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One of the major benefits of stretching involves emotional and mental health: It makes you feel good. Think about how you feel after you’ve been sitting at a desk for several hours, or when you get up out of your seat after a long plane flight: You’re stiff. But once you stand and stretch, you begin to feel better.
For the same reason, most of us stretch (to varying degrees, of course) as soon as we get out of bed. Stretching releases stiffness and prepares our muscles for the tasks ahead. Anything that tenses our body—including work or family stress—can find relief in the benefits of stretching.
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Benefits of Stretching: Muscle Prep and Cool-Down
According to the American Academy of Orthopaedic Surgeons (AAOS), stretching helps prepare your muscles for exercise. The benefits of stretching extend to your cool-down period, too, says the AAOS; stretching helps remove lactic acid, which results from your body using up glucose for energy.
But the benefits of stretching go beyond athletic performance. Even for non-athletes, daily stretching maintains muscle flexibility and improves the range of motion in our joints. If you overdo it, though, you can negate any benefits of stretching: You don’t want to get to the point of pulling muscles. In fact, among the benefits of stretching is minimizing the chance of injury.
“There are many factors that can limit or enhance movement, including prior tissue damage, strength, stability around the joint, and, of course, flexibility,” says Lisa Wheeler, vice president of fitness programming for Daily Burn. “That’s where stretching comes in. If the muscles around the joint aren’t flexible, it’s difficult to move efficiently.”
The American Council on Exercise lists these benefits of stretching:
- Decreased stress
- Enhanced performance
- Enhanced range of motion
- Improved blood flow and circulation
- Improved health
- Improved muscular function
- Improved quality of life
- Minimized wear and tear on joints
- Reduced pain and stiffness
- Reduced risk of injury
Body-Wide Benefits of Stretching
With regular stretching, you can build your muscles, strengthen joint flexibility, and practice mindfulness. And, yes, it sounds like yoga. Yoga is built on stretching—and those who practice yoga regularly can attest to the benefits of stretching daily. (See our post “Yoga for Beginners: How It Benefits Your Body, Mind, and Spirit.”)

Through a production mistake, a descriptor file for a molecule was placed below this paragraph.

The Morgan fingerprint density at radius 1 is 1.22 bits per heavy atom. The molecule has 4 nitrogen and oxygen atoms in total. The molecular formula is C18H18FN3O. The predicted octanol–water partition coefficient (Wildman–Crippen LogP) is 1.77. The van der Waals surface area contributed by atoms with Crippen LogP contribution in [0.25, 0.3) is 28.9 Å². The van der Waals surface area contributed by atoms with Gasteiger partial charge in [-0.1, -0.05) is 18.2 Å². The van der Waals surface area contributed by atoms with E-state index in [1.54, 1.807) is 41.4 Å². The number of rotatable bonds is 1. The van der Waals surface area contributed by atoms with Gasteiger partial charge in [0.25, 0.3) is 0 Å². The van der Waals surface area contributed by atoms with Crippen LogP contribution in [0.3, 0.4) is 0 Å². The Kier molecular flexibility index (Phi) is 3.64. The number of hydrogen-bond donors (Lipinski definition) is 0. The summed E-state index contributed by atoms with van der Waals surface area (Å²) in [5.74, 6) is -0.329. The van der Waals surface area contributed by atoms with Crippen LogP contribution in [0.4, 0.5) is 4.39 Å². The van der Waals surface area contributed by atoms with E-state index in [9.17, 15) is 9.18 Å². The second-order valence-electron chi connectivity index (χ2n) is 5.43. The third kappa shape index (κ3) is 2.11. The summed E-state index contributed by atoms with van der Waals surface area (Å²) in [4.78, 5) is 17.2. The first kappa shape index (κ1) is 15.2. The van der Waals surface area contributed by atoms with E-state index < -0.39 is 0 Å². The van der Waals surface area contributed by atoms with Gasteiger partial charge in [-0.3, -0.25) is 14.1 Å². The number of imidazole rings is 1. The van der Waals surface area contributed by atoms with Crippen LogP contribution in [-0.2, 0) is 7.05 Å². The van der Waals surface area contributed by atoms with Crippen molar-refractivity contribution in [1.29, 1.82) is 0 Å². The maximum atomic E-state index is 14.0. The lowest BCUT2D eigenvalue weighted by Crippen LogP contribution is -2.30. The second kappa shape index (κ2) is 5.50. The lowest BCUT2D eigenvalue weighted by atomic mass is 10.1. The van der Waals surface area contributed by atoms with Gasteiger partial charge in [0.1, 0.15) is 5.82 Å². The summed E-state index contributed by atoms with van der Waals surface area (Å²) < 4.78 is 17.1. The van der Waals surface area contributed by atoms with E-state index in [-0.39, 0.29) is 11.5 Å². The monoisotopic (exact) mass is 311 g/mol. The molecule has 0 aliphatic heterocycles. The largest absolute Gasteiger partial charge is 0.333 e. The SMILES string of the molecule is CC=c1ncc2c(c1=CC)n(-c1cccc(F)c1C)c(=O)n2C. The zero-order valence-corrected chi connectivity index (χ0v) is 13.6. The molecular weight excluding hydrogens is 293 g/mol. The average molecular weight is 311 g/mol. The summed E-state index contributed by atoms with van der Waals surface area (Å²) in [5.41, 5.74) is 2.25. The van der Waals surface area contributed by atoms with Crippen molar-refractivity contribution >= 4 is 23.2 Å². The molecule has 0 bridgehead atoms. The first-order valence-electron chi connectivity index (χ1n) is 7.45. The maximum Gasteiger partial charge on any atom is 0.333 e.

he well-known yoga position Downward Dog stretches your hamstrings, the muscles in your mid-back, calves, arches, hands, and the muscles in your shoulders. According to Yoga Journal, Downward Dog calms the brain and helps relieve stress and mild depression.
The benefits of stretching increase as you age, as we naturally become more stiff. “Flexibility is about enjoying your life,” according to a statement from Silver Sneakers, the program that encourages older adults to remain physically active. “By increasing your range of motion…, you’ll feel less stiff and more comfortable going about everyday activities like walking, lifting, bending, and even driving.”
Stretching improves posture, circulation, and balance, and relieves pain and stress.
Prepare to Stretch
While there’s some debate on whether it’s safe to stretch “cold” muscles, the bottom line is that you’ll get the most benefits of stretching by warming up a bit first before you begin your stretching routine. A warm-up for stretching can be as simple as a five-minute walk that gets your heart pumping and blood circulating.
When you begin your first stretch, go easy. If your goal is to touch your toes but you can get only as far as your knees, so be it. With repetition—daily stretches of 10 minutes a day—your muscles and joints will strengthen and you’ll reach those toes.
A little at a time—but don’t spend the whole 10 minutes on one stretch. Your goal should be to stretch each muscle group every day. Make the stretch gradual and go as far as you comfortably can, but don’t push it to pain. If you try to force a stretch, you’re not going to gain the benefits of stretching and you may injure yourself.
Among the most basic stretches is the hamstring stretch, which stretches your neck, back, glutes, hamstrings, and calves. According to self.com, here’s how to do it:
- Stand tall with your feet hip-width apart, knees slightly bent, arms by your sides.
- Exhale as you bend forward at the hips, lowering your head toward floor, while keeping your head, neck and shoulders relaxed.
- Wrap your arms around backs of your legs and hold anywhere from 45 seconds to two minutes.
- Bend your knees and roll up when you’re done.
Get started on daily sessions and you’ll begin to maximize the benefits of stretching—and find an overall improvement in your life physically and mentally.
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